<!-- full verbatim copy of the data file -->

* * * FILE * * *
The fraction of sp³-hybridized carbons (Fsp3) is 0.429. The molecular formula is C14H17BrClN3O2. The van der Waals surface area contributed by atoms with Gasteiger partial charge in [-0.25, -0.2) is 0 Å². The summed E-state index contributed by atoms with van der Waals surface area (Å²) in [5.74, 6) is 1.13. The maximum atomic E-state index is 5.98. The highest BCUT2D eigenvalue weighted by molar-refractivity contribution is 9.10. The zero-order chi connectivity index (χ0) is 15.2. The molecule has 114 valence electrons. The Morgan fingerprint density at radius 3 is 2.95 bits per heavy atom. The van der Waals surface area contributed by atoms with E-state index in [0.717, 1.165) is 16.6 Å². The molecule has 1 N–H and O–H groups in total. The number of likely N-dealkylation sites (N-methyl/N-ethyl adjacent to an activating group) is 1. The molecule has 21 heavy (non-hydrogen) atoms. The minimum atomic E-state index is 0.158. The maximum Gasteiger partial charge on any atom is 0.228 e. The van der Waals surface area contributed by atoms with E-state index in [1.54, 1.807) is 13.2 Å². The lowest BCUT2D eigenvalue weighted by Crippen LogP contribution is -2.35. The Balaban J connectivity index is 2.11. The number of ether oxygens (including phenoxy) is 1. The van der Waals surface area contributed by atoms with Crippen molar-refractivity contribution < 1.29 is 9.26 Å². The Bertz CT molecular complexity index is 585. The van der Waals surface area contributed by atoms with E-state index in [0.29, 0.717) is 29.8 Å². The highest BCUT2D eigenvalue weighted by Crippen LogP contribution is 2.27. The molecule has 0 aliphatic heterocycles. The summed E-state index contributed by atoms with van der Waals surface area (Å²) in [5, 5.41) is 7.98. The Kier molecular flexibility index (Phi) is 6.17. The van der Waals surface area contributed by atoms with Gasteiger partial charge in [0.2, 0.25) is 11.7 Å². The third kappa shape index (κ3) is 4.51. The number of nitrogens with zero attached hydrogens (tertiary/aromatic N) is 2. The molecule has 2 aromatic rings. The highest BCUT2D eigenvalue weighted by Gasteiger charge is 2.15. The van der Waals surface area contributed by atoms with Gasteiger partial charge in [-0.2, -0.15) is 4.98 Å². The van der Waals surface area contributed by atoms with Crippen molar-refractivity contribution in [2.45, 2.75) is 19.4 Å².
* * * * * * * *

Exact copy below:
The fraction of sp³-hybridized carbons (Fsp3) is 0.429. The molecular formula is C14H17BrClN3O2. The van der Waals surface area contributed by atoms with Gasteiger partial charge in [-0.25, -0.2) is 0 Å². The summed E-state index contributed by atoms with van der Waals surface area (Å²) in [5.74, 6) is 1.13. The maximum atomic E-state index is 5.98. The highest BCUT2D eigenvalue weighted by molar-refractivity contribution is 9.10. The zero-order chi connectivity index (χ0) is 15.2. The molecule has 114 valence electrons. The Morgan fingerprint density at radius 3 is 2.95 bits per heavy atom. The van der Waals surface area contributed by atoms with E-state index in [0.717, 1.165) is 16.6 Å². The molecule has 1 N–H and O–H groups in total. The number of likely N-dealkylation sites (N-methyl/N-ethyl adjacent to an activating group) is 1. The molecule has 21 heavy (non-hydrogen) atoms. The minimum atomic E-state index is 0.158. The maximum Gasteiger partial charge on any atom is 0.228 e. The van der Waals surface area contributed by atoms with E-state index in [1.54, 1.807) is 13.2 Å². The lowest BCUT2D eigenvalue weighted by Crippen LogP contribution is -2.35. The Balaban J connectivity index is 2.11. The number of ether oxygens (including phenoxy) is 1. The van der Waals surface area contributed by atoms with Crippen molar-refractivity contribution < 1.29 is 9.26 Å². The Bertz CT molecular complexity index is 585. The van der Waals surface area contributed by atoms with E-state index in [0.29, 0.717) is 29.8 Å². The highest BCUT2D eigenvalue weighted by Crippen LogP contribution is 2.27. The molecule has 0 aliphatic heterocycles. The summed E-state index contributed by atoms with van der Waals surface area (Å²) in [5, 5.41) is 7.98. The Kier molecular flexibility index (Phi) is 6.17. The van der Waals surface area contributed by atoms with Gasteiger partial charge in [0.2, 0.25) is 11.7 Å². The third kappa shape index (κ3) is 4.51. The number of nitrogens with zero attached hydrogens (tertiary/aromatic N) is 2. The molecule has 2 aromatic rings. The highest BCUT2D eigenvalue weighted by Gasteiger charge is 2.15. The van der Waals surface area contributed by atoms with Gasteiger partial charge in [-0.2, -0.15) is 4.98 Å². The van der Waals surface area contributed by atoms with Crippen molar-refractivity contribution in [2.45, 2.75) is 19.4 Å².